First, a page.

We spend a lifetime thinking about life partners. We're inundated with movies, books and poetry that speak of our need to connect with that special someone.

But what about that other partner? Yes, that one whose personality must work with yours to keep a business from going under.

Unfortunately, many people forget about the individuals with whom they will spend a good portion of their lives. And those individuals have ideas about the work and about each other's role that will virtually make or break the business. Ignoring the people side of things can mean the business side of things will crash and burn, or simply never take off at all.

Several years ago, Ken Clansky, owner of a small Bethesda business that created government databases, kept bumping into a man who had a nearby company that was similar to his. Rather than being two very small outfits competing with each other for the same market space, Clansky thought it might make sense to at least consider joining forces. The other business owner agreed, and they decided to become equal partners in the new entity. But one thing had not been considered: whether it was a good partnership.

"There was a certain amount of envisioning the company that went on, but the first thing we did there was to incorporate and legally establish the business," Clansky said. Looking back, he realizes the first thing they should have done was come up with some sort of partnership understanding.

Separate from the main business in which the two were equal partners, Clansky had a small, related business of which he was president. Because of that, his partner took the title of president for the larger company. But eventually, they decided to merge those businesses into one, and Clansky's partner naturally kept the title of president. "In the early days, it seemed like, who cares what title you take?" Clansky said. "But the title or position began to become more and more of an issue as we disagreed more on the day-to-day operations."

The title problem became a power issue. Clansky suggested the two rotate in and out of the position, but that wasn't acceptable to his partner. "It was very difficult to have a business with two people whose styles differ, as we discovered ours did," Clansky said. "We were both trying to run the show."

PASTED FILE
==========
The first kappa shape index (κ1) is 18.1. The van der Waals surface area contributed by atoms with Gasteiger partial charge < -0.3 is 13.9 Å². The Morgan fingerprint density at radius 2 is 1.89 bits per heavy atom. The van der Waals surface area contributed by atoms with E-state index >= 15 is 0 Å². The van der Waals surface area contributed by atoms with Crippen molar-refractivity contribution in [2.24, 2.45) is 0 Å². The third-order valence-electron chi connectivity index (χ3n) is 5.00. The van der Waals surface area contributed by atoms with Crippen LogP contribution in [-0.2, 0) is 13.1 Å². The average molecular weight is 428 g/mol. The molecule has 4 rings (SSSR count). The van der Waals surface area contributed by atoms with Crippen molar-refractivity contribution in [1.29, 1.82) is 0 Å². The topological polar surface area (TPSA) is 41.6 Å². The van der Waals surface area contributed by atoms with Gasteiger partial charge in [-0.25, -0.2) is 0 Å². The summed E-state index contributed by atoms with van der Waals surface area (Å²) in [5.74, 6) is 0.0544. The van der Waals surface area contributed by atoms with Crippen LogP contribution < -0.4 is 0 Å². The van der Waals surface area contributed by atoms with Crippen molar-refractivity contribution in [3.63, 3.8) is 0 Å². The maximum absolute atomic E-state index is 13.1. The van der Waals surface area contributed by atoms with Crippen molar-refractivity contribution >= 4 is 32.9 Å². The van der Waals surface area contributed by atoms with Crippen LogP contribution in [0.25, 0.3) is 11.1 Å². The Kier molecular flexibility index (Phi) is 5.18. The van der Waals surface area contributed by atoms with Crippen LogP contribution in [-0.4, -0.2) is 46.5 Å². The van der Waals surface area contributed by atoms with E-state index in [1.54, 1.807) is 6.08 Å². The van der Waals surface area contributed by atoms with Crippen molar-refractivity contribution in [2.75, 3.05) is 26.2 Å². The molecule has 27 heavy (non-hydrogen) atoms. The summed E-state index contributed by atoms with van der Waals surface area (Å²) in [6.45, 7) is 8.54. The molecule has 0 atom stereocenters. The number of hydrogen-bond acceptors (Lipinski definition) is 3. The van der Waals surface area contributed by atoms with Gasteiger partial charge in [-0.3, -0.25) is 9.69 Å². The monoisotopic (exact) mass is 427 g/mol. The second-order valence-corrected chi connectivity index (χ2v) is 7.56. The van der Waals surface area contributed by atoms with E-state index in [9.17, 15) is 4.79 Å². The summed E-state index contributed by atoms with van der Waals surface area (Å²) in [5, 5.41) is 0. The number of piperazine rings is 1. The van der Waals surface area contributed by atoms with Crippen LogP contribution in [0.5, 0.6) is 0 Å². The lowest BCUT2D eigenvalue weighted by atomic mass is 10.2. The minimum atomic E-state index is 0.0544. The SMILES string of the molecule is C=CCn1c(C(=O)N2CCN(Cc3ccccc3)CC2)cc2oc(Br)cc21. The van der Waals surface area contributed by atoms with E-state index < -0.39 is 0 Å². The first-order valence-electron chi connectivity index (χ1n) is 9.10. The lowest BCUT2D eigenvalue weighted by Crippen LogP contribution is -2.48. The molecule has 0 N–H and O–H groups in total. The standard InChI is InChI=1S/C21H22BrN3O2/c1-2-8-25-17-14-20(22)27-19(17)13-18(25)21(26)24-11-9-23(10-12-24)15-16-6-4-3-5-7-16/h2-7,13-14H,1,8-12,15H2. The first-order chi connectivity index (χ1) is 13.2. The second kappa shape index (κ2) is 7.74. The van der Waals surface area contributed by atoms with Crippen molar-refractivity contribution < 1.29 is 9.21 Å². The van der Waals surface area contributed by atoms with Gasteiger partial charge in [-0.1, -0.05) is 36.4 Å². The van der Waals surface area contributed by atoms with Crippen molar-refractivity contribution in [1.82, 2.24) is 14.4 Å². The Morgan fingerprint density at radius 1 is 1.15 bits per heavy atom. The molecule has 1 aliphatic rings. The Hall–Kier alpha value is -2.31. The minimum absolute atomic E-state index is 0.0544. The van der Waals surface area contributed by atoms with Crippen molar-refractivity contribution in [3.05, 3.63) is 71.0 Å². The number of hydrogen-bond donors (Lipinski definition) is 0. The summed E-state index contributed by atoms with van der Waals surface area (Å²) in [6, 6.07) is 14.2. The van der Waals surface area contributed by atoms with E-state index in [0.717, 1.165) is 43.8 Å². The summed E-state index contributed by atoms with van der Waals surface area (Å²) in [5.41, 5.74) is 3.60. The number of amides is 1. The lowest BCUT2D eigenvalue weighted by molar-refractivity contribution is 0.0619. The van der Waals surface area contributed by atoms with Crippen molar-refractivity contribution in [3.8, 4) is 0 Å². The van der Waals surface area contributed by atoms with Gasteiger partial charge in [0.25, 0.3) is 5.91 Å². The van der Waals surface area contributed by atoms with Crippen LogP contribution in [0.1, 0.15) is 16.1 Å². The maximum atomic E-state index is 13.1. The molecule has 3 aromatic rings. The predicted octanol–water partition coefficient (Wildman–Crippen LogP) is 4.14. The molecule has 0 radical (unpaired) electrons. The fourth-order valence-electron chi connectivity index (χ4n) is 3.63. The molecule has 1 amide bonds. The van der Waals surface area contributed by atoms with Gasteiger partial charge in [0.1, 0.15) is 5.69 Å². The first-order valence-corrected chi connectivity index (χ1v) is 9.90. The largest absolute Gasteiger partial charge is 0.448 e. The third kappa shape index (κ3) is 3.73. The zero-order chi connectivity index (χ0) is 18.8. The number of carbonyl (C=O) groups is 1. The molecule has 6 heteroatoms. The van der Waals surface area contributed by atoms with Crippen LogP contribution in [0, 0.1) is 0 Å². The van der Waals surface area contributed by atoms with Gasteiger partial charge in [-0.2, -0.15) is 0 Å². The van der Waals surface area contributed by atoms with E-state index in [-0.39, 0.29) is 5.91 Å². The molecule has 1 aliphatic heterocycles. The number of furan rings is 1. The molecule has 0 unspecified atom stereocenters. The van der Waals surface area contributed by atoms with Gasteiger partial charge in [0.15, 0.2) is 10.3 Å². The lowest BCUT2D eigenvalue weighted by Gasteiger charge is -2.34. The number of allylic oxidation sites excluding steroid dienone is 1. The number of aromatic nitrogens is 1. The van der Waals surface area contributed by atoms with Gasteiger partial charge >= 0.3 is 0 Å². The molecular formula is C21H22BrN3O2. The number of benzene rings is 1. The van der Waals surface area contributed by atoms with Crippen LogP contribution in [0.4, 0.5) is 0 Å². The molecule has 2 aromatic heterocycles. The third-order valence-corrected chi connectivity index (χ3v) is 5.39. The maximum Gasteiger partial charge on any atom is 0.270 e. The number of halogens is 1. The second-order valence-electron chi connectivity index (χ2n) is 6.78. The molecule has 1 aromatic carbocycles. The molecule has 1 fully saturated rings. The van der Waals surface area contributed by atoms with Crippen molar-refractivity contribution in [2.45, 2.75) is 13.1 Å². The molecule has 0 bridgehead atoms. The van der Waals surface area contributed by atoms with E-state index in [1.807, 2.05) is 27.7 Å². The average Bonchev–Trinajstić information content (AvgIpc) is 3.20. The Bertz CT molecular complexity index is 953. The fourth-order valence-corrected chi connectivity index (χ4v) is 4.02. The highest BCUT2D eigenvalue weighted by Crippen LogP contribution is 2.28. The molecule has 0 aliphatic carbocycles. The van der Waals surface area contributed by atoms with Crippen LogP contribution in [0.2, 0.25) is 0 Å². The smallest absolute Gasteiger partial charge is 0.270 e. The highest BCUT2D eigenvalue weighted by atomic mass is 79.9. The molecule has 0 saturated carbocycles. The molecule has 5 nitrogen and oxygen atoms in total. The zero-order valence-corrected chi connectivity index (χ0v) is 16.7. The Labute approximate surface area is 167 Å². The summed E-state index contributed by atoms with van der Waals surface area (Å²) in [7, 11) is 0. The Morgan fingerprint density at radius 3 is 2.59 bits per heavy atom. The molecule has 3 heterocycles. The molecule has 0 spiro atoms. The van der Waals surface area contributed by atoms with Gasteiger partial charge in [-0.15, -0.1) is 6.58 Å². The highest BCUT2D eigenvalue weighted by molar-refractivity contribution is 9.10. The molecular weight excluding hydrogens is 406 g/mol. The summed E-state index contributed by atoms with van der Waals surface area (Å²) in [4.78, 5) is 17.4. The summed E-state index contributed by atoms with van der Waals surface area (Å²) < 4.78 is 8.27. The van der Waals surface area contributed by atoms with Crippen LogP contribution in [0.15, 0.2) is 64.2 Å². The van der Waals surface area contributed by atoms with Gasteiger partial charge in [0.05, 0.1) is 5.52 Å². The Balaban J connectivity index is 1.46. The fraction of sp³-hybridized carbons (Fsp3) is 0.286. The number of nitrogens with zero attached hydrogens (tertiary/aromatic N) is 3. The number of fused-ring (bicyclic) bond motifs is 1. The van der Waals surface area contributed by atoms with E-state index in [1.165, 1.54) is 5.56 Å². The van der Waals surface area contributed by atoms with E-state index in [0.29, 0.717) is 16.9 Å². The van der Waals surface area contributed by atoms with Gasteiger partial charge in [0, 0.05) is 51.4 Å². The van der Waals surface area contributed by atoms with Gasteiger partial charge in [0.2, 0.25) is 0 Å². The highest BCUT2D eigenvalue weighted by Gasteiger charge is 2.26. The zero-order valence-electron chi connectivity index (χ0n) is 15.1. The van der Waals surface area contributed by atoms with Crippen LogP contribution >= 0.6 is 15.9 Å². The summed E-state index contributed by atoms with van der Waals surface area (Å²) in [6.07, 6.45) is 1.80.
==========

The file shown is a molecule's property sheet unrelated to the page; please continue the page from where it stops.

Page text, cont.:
And that created all sorts of problems, including a confused employee base.

The partnership eventually fell apart and Clansky moved on. He is now in a far different world, earning a degree in theology. "I'm only now thinking about what to do next," Clansky said. "A business partnership is much more complex than it seems."

David Gage, a partnership mediator in Arlington, said potential partners should do much more than create a partnership agreement before they combine. A partnership agreement lays out the legal niceties of the collaboration, explaining who will get what if the partnership dissolves. But partners should also create a charter that would "serve as a guide for running a business and dealing with one another," Gage said.

A partnership charter, as Gage calls it, should lay out the range of understandings that partners need to reach if they are going to work happily for years to come. It should cover both the business and the interpersonal side of being partners. The process of creating what he calls a partnership charter "is just as important as the document itself," said Gage, author of "The Partnership Charter: How to Start Out Right With Your New Business Partnership (or Fix the One You're In)."

Lynne L. Wallace was hired in the 1990s at Matsen Insurance Brokers Inc. in Santa Rosa, Calif., one of four employees handpicked to take over the business eventually. The owner, Ralph Matsen, told the group that they should run the company as a partnership. But because of their different personalities, and their different strengths, he suggested they find a mediator to help them create a charter -- "not because we weren't getting along, but because he thought we needed some glue," Wallace said.

They agreed, and spent a couple of days going through the process of identifying one another's strengths and weaknesses, and how they viewed the future. "We could start to see how we would work together and come to some agreement regarding our roles," Wallace said. "Not just how we see our own role, but are we in agreement with the other person's role."

Even now, several years later, the group refers back to its charter.

Without that charter, she said, "I think we would have bumped around and come to some of the same conclusions. But if something's going to change, we have the freedom to change it. But we have the freedom to know where we're all coming from."

Join Amy Joyce from 11 a.m. to noon Tuesday at washingtonpost.com. You can e-mail her at lifeatwork@washpost.com.